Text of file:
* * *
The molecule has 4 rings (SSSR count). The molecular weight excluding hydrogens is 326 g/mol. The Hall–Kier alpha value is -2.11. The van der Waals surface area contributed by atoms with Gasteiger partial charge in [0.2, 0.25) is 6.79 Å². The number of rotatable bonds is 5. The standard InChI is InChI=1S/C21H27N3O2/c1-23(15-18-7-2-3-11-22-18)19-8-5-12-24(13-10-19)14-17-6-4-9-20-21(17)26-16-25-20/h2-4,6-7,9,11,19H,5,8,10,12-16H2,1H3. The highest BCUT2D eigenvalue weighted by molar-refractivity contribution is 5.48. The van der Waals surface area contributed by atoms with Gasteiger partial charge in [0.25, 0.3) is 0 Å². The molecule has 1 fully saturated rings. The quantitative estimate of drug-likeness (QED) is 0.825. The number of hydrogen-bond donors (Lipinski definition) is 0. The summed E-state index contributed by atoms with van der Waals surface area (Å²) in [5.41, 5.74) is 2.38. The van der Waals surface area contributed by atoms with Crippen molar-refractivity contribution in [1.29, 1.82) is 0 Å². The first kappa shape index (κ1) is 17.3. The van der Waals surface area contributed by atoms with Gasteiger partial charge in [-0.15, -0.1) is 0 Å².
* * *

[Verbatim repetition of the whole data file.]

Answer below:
The molecule has 4 rings (SSSR count). The molecular weight excluding hydrogens is 326 g/mol. The Hall–Kier alpha value is -2.11. The van der Waals surface area contributed by atoms with Gasteiger partial charge in [0.2, 0.25) is 6.79 Å². The number of rotatable bonds is 5. The standard InChI is InChI=1S/C21H27N3O2/c1-23(15-18-7-2-3-11-22-18)19-8-5-12-24(13-10-19)14-17-6-4-9-20-21(17)26-16-25-20/h2-4,6-7,9,11,19H,5,8,10,12-16H2,1H3. The highest BCUT2D eigenvalue weighted by molar-refractivity contribution is 5.48. The van der Waals surface area contributed by atoms with Gasteiger partial charge in [0.25, 0.3) is 0 Å². The molecule has 1 fully saturated rings. The quantitative estimate of drug-likeness (QED) is 0.825. The number of hydrogen-bond donors (Lipinski definition) is 0. The summed E-state index contributed by atoms with van der Waals surface area (Å²) in [5.41, 5.74) is 2.38. The van der Waals surface area contributed by atoms with Crippen molar-refractivity contribution in [1.29, 1.82) is 0 Å². The first kappa shape index (κ1) is 17.3. The van der Waals surface area contributed by atoms with Gasteiger partial charge in [-0.15, -0.1) is 0 Å².